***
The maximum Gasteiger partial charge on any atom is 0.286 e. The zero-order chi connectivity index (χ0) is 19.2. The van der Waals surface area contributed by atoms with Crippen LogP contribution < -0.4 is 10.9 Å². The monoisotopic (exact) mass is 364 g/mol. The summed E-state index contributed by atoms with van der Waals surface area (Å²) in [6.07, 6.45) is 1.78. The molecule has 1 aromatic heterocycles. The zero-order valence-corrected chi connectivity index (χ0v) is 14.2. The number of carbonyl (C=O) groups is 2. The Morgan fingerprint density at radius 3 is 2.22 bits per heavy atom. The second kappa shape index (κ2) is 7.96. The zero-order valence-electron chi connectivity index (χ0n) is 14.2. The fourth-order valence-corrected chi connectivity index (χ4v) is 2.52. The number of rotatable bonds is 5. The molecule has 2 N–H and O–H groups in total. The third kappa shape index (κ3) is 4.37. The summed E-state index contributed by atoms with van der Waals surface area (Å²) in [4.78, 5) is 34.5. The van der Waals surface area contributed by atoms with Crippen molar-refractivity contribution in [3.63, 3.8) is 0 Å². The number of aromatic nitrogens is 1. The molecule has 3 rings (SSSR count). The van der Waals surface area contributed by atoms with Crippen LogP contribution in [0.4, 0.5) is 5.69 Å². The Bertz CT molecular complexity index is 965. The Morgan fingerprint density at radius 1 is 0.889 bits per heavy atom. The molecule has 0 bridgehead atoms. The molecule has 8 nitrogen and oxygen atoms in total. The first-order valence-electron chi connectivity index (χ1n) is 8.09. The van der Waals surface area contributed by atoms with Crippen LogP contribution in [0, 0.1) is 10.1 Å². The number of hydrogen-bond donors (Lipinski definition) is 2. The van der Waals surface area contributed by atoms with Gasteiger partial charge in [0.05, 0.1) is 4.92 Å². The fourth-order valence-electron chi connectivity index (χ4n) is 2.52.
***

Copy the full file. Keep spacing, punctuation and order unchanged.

The maximum Gasteiger partial charge on any atom is 0.286 e. The zero-order chi connectivity index (χ0) is 19.2. The van der Waals surface area contributed by atoms with Crippen LogP contribution < -0.4 is 10.9 Å². The monoisotopic (exact) mass is 364 g/mol. The summed E-state index contributed by atoms with van der Waals surface area (Å²) in [6.07, 6.45) is 1.78. The molecule has 1 aromatic heterocycles. The zero-order valence-corrected chi connectivity index (χ0v) is 14.2. The number of carbonyl (C=O) groups is 2. The Morgan fingerprint density at radius 3 is 2.22 bits per heavy atom. The second kappa shape index (κ2) is 7.96. The zero-order valence-electron chi connectivity index (χ0n) is 14.2. The fourth-order valence-corrected chi connectivity index (χ4v) is 2.52. The number of rotatable bonds is 5. The molecule has 2 N–H and O–H groups in total. The third kappa shape index (κ3) is 4.37. The summed E-state index contributed by atoms with van der Waals surface area (Å²) in [4.78, 5) is 34.5. The van der Waals surface area contributed by atoms with Crippen molar-refractivity contribution in [3.63, 3.8) is 0 Å². The number of aromatic nitrogens is 1. The molecule has 3 rings (SSSR count). The van der Waals surface area contributed by atoms with Crippen LogP contribution in [0.4, 0.5) is 5.69 Å². The Bertz CT molecular complexity index is 965. The Morgan fingerprint density at radius 1 is 0.889 bits per heavy atom. The molecule has 0 bridgehead atoms. The molecule has 8 nitrogen and oxygen atoms in total. The first-order valence-electron chi connectivity index (χ1n) is 8.09. The van der Waals surface area contributed by atoms with Crippen LogP contribution in [0, 0.1) is 10.1 Å². The number of hydrogen-bond donors (Lipinski definition) is 2. The van der Waals surface area contributed by atoms with Gasteiger partial charge in [0.05, 0.1) is 4.92 Å². The fourth-order valence-electron chi connectivity index (χ4n) is 2.52.